I guess that if you heard someone talk to themselves, you would see that as unusual. Jokingly, as a sign of getting old or maybe seriously a symptom of being somehow unwell. But I think it’s good to talk to yourself.

There are voices that ‘talk’ to us through the day and to many even through the night. Voices that are sometimes human and other times imaginary. They can whisper or shout, once or with a tiresome repetitive cadence. The voices of doubt, fear, anger, revenge and hopelessness.

David, the prolific warrior-poet seemed to practice a counter strategy in speaking the opposite message to his very own soul. He used this strategy to silence the lies and highlight the truth. To set the record straight. To bring into sharp focus and remind himself of the other Voice, the voice of God, the one that really matters.

I love the weird people that stop at the traffic lights in the car next to you, singing out loud some favourite tune – totally oblivious of those around. There is some enviable paradoxical sanity in their joy and freedom.

Learn to speak God’s truth, through His word to yourself. It will do you good.Why, my soul, are you downcast? Why so disturbed within me? Put your hope in God, for I will yet praise him, my Savior and my God  Psalm 43:5 NIV


Photo by Dan Dennis on Unsplash

It is so easy to become attached: a job, a person, a philosophy or a hobby. They offer you a that comfortable sense of security that make you feel like you’re in control. It feels good, cozy and reassuring.

But most of the time – it’s all an illusion. The things that we cling to – hoping they would bring fulfilment – they disappoint us. People let us down, jobs come and go, teams lose… This exposes a deeper truth: we are building illusionary sandcastles. They never last. They never protect.

And when the raging waves take them away -we hit another low of disappointment… There is another way – one that leads to satisfaction: the way of surrender and dependency on God.

It’s a good time to unclench that grasp, before it’s snatched out of our hands by life’s knocks and learn to depend on a dependable, everlasting and ever-present God.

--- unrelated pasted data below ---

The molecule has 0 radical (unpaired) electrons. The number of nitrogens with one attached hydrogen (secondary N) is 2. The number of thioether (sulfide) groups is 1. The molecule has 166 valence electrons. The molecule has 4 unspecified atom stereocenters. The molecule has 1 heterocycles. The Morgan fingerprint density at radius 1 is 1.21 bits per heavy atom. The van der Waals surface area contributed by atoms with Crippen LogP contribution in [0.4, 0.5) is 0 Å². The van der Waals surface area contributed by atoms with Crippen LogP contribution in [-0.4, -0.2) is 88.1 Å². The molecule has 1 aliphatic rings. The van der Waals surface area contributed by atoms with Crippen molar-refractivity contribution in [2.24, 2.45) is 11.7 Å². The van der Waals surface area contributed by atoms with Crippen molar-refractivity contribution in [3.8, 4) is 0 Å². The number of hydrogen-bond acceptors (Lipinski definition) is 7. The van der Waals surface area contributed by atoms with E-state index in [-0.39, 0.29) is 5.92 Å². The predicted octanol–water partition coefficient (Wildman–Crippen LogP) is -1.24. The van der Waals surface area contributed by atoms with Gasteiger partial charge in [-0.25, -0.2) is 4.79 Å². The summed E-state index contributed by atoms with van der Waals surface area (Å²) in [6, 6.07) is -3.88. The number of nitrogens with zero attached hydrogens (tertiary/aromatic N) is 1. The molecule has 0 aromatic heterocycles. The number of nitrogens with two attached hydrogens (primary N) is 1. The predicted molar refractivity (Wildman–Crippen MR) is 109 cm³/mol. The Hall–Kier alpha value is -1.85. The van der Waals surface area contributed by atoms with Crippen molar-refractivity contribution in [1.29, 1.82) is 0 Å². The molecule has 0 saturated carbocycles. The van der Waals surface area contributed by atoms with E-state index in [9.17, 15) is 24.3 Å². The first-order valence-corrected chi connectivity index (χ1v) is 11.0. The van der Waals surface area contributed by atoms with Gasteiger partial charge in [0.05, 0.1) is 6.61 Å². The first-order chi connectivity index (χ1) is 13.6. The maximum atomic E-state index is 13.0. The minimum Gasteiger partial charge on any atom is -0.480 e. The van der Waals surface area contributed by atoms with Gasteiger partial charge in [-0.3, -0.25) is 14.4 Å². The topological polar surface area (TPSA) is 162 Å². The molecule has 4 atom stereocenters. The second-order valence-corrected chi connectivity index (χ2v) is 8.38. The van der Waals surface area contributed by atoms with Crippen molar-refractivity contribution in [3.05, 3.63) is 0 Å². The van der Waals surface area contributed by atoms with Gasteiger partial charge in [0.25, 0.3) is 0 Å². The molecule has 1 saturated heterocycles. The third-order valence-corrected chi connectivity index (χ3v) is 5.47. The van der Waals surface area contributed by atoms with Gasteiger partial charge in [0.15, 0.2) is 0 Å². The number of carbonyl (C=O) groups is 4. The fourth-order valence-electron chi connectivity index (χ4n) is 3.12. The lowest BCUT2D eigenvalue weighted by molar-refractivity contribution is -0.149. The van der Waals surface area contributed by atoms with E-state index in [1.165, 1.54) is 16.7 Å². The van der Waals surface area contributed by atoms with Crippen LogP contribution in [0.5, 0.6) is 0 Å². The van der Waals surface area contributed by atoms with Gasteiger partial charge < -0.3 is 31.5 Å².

Psalm 46:1-3 NIV
[1] God is our refuge and strength, an ever-present help in trouble. [2] Therefore we will not fear, though the earth give way and the mountains fall into the heart of the sea, [3] though its waters roar and foam and the mountains quake with their surging.

In Praise of Excellence

Photo by Jon Tyson on Unsplash

How great to use a service or product that delivers the promise straight away? Even better, how good to know that it has longevity too! I’m sure that all of us could name something or some place that would fit that description… And the funny things is that we become unwitting advertisers, without a pay.

Gadgets and services have a way of disappointing us. They promise but don’t fulfil that promise. They advertise a glossy dream that becomes a grim nightmare. One thing both good products and good services have in common is a constant pursuit for excellence. Developing something both innovative and sustainable

Last night I touched on that issue in my message ( http://www.cfmc.org.uk/Podcasts/170515P.mp3) and I truly believe that excellence will open the doors of opportunity for the Good News, for us personally and corporately.

But what does excellence look like in the mundane and ordinary?

  1. do what you do with a higher motivation than just financial reward
  2. do what you do as well as you can
  3. do what you do with as much dedication as you can muster
  4. do what you do with as fair a price as you can think of
  5. go the extra mile in patience and kindness
  6. treat people as people not projects
  7. be punctual
  8. don’t take jobs you cannot do
  9. pay attention to the less noticed elements just as much as you would to the obvious
  10. do what you as if this was your one and only chance: your own masterpiece
The list could go on, but at least there is something to get us thinking.
Ask yourself: what would excellence look in dealings with:
  • my family life
  • my work environment
  • my faith community
  • my local community
Colossians 3:23 ESV : Whatever you do, work heartily, as for the Lord and not for men,

PS: Excellence is not perfectionism.Avoid perfectionism like a plague.That way you will avoid making yourself and others truly miserable.